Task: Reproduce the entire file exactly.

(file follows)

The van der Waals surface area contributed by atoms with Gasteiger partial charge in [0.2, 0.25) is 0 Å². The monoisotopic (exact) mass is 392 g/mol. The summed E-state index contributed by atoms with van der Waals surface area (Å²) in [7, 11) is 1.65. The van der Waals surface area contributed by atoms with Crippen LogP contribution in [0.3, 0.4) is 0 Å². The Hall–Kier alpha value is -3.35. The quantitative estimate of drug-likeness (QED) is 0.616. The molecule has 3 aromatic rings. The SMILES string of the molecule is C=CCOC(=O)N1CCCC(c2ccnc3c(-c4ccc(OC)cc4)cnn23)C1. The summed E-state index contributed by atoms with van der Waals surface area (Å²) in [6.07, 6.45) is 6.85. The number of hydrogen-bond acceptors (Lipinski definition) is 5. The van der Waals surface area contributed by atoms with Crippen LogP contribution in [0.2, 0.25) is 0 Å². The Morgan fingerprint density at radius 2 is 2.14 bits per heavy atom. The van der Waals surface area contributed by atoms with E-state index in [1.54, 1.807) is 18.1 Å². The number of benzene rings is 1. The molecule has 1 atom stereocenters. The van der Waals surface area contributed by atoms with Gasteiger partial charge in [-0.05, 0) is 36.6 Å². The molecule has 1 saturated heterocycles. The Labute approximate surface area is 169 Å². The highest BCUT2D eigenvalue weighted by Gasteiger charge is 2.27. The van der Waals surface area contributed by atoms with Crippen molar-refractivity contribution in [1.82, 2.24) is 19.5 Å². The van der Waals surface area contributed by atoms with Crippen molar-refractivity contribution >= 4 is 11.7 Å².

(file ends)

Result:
The van der Waals surface area contributed by atoms with Gasteiger partial charge in [0.2, 0.25) is 0 Å². The monoisotopic (exact) mass is 392 g/mol. The summed E-state index contributed by atoms with van der Waals surface area (Å²) in [7, 11) is 1.65. The van der Waals surface area contributed by atoms with Crippen LogP contribution in [0.3, 0.4) is 0 Å². The Hall–Kier alpha value is -3.35. The quantitative estimate of drug-likeness (QED) is 0.616. The molecule has 3 aromatic rings. The SMILES string of the molecule is C=CCOC(=O)N1CCCC(c2ccnc3c(-c4ccc(OC)cc4)cnn23)C1. The summed E-state index contributed by atoms with van der Waals surface area (Å²) in [6.07, 6.45) is 6.85. The number of hydrogen-bond acceptors (Lipinski definition) is 5. The van der Waals surface area contributed by atoms with Crippen LogP contribution in [0.2, 0.25) is 0 Å². The Morgan fingerprint density at radius 2 is 2.14 bits per heavy atom. The van der Waals surface area contributed by atoms with E-state index in [1.54, 1.807) is 18.1 Å². The number of benzene rings is 1. The molecule has 1 atom stereocenters. The van der Waals surface area contributed by atoms with Gasteiger partial charge in [-0.05, 0) is 36.6 Å². The molecule has 1 saturated heterocycles. The Labute approximate surface area is 169 Å². The highest BCUT2D eigenvalue weighted by Gasteiger charge is 2.27. The van der Waals surface area contributed by atoms with Crippen molar-refractivity contribution in [1.82, 2.24) is 19.5 Å². The van der Waals surface area contributed by atoms with Crippen molar-refractivity contribution >= 4 is 11.7 Å².